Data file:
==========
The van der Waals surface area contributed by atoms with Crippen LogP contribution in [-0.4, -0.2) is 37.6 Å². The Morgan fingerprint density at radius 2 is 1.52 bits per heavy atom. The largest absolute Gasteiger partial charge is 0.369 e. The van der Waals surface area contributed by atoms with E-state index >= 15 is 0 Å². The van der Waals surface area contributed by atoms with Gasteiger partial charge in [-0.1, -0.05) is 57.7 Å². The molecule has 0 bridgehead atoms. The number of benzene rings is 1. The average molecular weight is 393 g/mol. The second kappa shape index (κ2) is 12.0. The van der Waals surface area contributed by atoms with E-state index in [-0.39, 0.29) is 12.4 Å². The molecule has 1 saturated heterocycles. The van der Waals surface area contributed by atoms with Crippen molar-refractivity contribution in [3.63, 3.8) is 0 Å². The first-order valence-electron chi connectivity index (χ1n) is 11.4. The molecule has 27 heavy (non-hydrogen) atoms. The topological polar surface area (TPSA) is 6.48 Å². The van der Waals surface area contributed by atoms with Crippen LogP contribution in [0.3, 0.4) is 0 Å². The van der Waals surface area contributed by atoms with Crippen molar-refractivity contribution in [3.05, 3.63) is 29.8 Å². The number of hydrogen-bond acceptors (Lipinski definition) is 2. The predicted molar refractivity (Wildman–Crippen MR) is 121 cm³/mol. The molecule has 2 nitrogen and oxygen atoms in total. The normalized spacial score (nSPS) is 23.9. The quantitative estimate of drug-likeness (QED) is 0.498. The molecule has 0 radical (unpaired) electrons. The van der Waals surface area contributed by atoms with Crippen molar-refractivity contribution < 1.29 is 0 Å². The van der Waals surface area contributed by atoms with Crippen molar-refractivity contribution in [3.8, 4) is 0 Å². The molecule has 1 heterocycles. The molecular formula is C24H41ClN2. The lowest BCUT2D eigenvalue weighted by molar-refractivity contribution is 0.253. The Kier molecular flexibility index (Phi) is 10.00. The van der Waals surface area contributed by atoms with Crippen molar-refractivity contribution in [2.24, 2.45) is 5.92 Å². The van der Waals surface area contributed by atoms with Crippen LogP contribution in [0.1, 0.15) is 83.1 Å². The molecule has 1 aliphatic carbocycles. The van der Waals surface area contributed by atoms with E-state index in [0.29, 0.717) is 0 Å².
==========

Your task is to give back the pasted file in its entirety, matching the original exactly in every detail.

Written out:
The van der Waals surface area contributed by atoms with Crippen LogP contribution in [-0.4, -0.2) is 37.6 Å². The Morgan fingerprint density at radius 2 is 1.52 bits per heavy atom. The largest absolute Gasteiger partial charge is 0.369 e. The van der Waals surface area contributed by atoms with E-state index >= 15 is 0 Å². The van der Waals surface area contributed by atoms with Gasteiger partial charge in [-0.1, -0.05) is 57.7 Å². The molecule has 0 bridgehead atoms. The number of benzene rings is 1. The average molecular weight is 393 g/mol. The second kappa shape index (κ2) is 12.0. The van der Waals surface area contributed by atoms with E-state index in [-0.39, 0.29) is 12.4 Å². The molecule has 1 saturated heterocycles. The van der Waals surface area contributed by atoms with Crippen molar-refractivity contribution in [3.63, 3.8) is 0 Å². The first-order valence-electron chi connectivity index (χ1n) is 11.4. The molecule has 27 heavy (non-hydrogen) atoms. The topological polar surface area (TPSA) is 6.48 Å². The van der Waals surface area contributed by atoms with Crippen LogP contribution in [0.3, 0.4) is 0 Å². The van der Waals surface area contributed by atoms with Crippen molar-refractivity contribution in [3.05, 3.63) is 29.8 Å². The number of hydrogen-bond acceptors (Lipinski definition) is 2. The predicted molar refractivity (Wildman–Crippen MR) is 121 cm³/mol. The molecule has 2 nitrogen and oxygen atoms in total. The normalized spacial score (nSPS) is 23.9. The quantitative estimate of drug-likeness (QED) is 0.498. The molecule has 0 radical (unpaired) electrons. The van der Waals surface area contributed by atoms with Crippen molar-refractivity contribution < 1.29 is 0 Å². The van der Waals surface area contributed by atoms with Crippen molar-refractivity contribution in [3.8, 4) is 0 Å². The molecule has 1 heterocycles. The molecular formula is C24H41ClN2. The lowest BCUT2D eigenvalue weighted by molar-refractivity contribution is 0.253. The Kier molecular flexibility index (Phi) is 10.00. The van der Waals surface area contributed by atoms with Crippen molar-refractivity contribution in [2.24, 2.45) is 5.92 Å². The van der Waals surface area contributed by atoms with Crippen LogP contribution in [0.1, 0.15) is 83.1 Å². The molecule has 1 aliphatic carbocycles. The van der Waals surface area contributed by atoms with E-state index in [0.29, 0.717) is 0 Å².